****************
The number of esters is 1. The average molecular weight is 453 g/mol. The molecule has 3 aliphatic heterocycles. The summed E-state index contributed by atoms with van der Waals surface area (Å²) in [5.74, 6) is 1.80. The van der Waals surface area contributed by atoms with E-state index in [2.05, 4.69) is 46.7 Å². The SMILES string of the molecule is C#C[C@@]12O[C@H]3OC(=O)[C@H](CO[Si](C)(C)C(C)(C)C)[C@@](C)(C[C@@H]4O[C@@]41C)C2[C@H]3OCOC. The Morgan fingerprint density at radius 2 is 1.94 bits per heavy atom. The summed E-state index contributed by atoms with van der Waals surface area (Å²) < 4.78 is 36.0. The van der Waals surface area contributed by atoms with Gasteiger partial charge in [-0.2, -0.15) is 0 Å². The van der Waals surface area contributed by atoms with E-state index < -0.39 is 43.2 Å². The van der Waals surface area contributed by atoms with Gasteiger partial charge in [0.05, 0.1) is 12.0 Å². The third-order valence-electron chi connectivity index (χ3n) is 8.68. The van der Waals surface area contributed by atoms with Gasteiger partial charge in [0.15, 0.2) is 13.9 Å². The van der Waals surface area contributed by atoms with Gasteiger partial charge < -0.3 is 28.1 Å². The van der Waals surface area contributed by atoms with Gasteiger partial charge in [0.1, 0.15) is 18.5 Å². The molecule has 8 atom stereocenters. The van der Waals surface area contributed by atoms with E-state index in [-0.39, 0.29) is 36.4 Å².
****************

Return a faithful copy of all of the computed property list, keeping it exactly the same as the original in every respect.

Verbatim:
The number of esters is 1. The average molecular weight is 453 g/mol. The molecule has 3 aliphatic heterocycles. The summed E-state index contributed by atoms with van der Waals surface area (Å²) in [5.74, 6) is 1.80. The van der Waals surface area contributed by atoms with E-state index in [2.05, 4.69) is 46.7 Å². The SMILES string of the molecule is C#C[C@@]12O[C@H]3OC(=O)[C@H](CO[Si](C)(C)C(C)(C)C)[C@@](C)(C[C@@H]4O[C@@]41C)C2[C@H]3OCOC. The Morgan fingerprint density at radius 2 is 1.94 bits per heavy atom. The summed E-state index contributed by atoms with van der Waals surface area (Å²) < 4.78 is 36.0. The van der Waals surface area contributed by atoms with Gasteiger partial charge in [-0.2, -0.15) is 0 Å². The van der Waals surface area contributed by atoms with E-state index < -0.39 is 43.2 Å². The van der Waals surface area contributed by atoms with Gasteiger partial charge in [0.05, 0.1) is 12.0 Å². The third-order valence-electron chi connectivity index (χ3n) is 8.68. The van der Waals surface area contributed by atoms with Gasteiger partial charge in [0.15, 0.2) is 13.9 Å². The van der Waals surface area contributed by atoms with Gasteiger partial charge < -0.3 is 28.1 Å². The van der Waals surface area contributed by atoms with Gasteiger partial charge in [0.1, 0.15) is 18.5 Å². The molecule has 8 atom stereocenters. The van der Waals surface area contributed by atoms with E-state index in [-0.39, 0.29) is 36.4 Å².